Letters to the Editor/Opinion July, August, September, October, December 2022, January 2023
July 15 issue:
Change is upon us. New county budget helps Encinitas prepare
BY COUNTY SUPERVISOR TERRA LAWSON-REMER
If you told me three years ago I would spend weeks on end isolated at home, gas would cost $6 a gallon, I’d be watching a war in Europe, and reproductive freedom would be illegal or close to it in a majority of the nation, I wouldn’t have believed you.
But the reality is that our world has changed — and this change is being thrust upon us from all directions. With the right planning and investments we can weather that change — and create a stronger, more resilient San Diego County.
This was my goal when I voted last month to approve the County of San Diego’s new $7.35 billion budget. It’s a resiliency budget — an investment plan to make sure that San Diego is ready not only to respond to the change we’re experiencing but to enact the change we need. It furthers the work we’ve done, and continue to do, to make County government more equitable, sustainable, responsive, and representative of our communities.
As we feel the heat from rising temperatures, this budget invests $100 million to fight climate change, expand County parks and community gardens, acquire land for the preservation of natural habitats, plant trees, reduce greenhouse gas emissions, and set up “cool zones” around our region for you to enjoy air conditioning for free.
As we grow more concerned about sewage in our oceans, this budget invests $40 million in improving our stormwater infrastructure to keep pollution from our cities from flowing onto our beaches.
As we see people struggling on the street, perhaps talking to themselves, this budget pays for new Mobile Crisis Response Teams staffed with trained psychiatric clinicians to respond quickly — allowing our sheriffs and police officers to focus on fighting crime.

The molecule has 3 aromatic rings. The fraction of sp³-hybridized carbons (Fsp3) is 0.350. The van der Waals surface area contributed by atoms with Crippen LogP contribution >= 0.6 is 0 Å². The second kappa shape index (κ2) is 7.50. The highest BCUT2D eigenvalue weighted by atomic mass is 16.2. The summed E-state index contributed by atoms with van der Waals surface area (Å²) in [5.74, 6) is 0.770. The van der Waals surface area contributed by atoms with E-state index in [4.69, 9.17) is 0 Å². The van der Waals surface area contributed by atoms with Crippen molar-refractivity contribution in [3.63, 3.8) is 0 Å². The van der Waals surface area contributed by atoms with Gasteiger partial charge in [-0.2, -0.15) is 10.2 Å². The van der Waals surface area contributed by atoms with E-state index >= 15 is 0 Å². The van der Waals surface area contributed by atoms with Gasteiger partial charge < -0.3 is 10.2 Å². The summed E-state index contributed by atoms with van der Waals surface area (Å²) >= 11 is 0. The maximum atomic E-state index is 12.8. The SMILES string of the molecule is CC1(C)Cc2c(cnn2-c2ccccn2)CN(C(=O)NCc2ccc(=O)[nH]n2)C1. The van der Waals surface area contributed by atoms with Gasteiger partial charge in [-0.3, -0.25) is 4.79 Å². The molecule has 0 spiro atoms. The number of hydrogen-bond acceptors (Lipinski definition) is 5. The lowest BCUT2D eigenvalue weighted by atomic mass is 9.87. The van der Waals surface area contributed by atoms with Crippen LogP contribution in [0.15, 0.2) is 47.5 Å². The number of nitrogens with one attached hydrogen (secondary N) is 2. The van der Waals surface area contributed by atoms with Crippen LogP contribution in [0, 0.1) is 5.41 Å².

As we are squeezed by inflation and need a little extra help to make ends meet, this budget will fund new resources to help residents access food and healthcare through programs like CalFresh and Medi-Cal.
As we witness wildfires more frequently threaten our homes, this budget bolsters our firefighting fleet with a new dual-engine helicopter with the ability to fly at night and carry more water and emergency responders. But we’re not waiting for danger to arrive at our doorsteps — we’re also investing $2 million to reduce the risk of wildfire through vegetation management, improved evacuation routes, and fire breaks.
And as we venture out more to reconnect with our neighbors, you can experience the millions of dollars in grant funding set aside in this budget to support vital programs. This is in addition to last year when my office championed $1 million for design and environmental review for the Encinitas Landfill Park conversion project, $1.25 million to complete the Pacific Promenade and Bamboo Garden at the San Diego Botanic Garden, and more.
If you know an organization that is doing important work that should receive funding, please have them reach out to me at email@example.com.
We are a resilient region — and this budget reflects that spirit. We can’t always control what comes our way. But we will continue to work hard locally to be prepared for winds of change, no matter where they come from, so we can chart a better future for us all.
Supervisor Terra Lawson-Remer represents San Diego County’s Third Supervisorial District, which includes Encinitas.
July 29 issue:
Cardiff School rebuild: A different perspective
Reflecting on the winners and losers of the Cardiff School rebuild, I’d like to offer a different perspective than that offered by Save The (View).
Winners: The children of Cardiff who will have a safe and modern school. The Cardiff School District board who did not sacrifice either student safety or student learning experience because of a small group of litigious neighbors.* (*We have to assume the plural “neighbors” instead of simply “neighbor” as the membership of Save The (View) is unknown, and it is likely that several early members distanced themselves from this lawsuit-at-all-costs group long ago.) The taxpayers of Cardiff who will finally get the school they overwhelmingly voted for years ago when they passed the bond measure with a near super majority approval.
Loser: Save The (View)
Rather than waste any more energy, or newspaper print, on Save The (View), the group who attempted to gaslight everyone into thinking that this was about saving a park (and without whom the project would have been completed on time and within budget long ago), I instead prefer to focus on Cardiff School and the amazing Cardiff community. The community that was involved in the process and overwhelmingly supported the project; the community that has sent and will send their children to this amazing school; the community that will enjoy a contiguous ball field and modern playground; the community that will enjoy Ice Cream Socials and Boos-by-the-Sea in a multi-purpose room deserving of such a great community; and, finally, the community that knows “Lawsuits Are For Kooks”.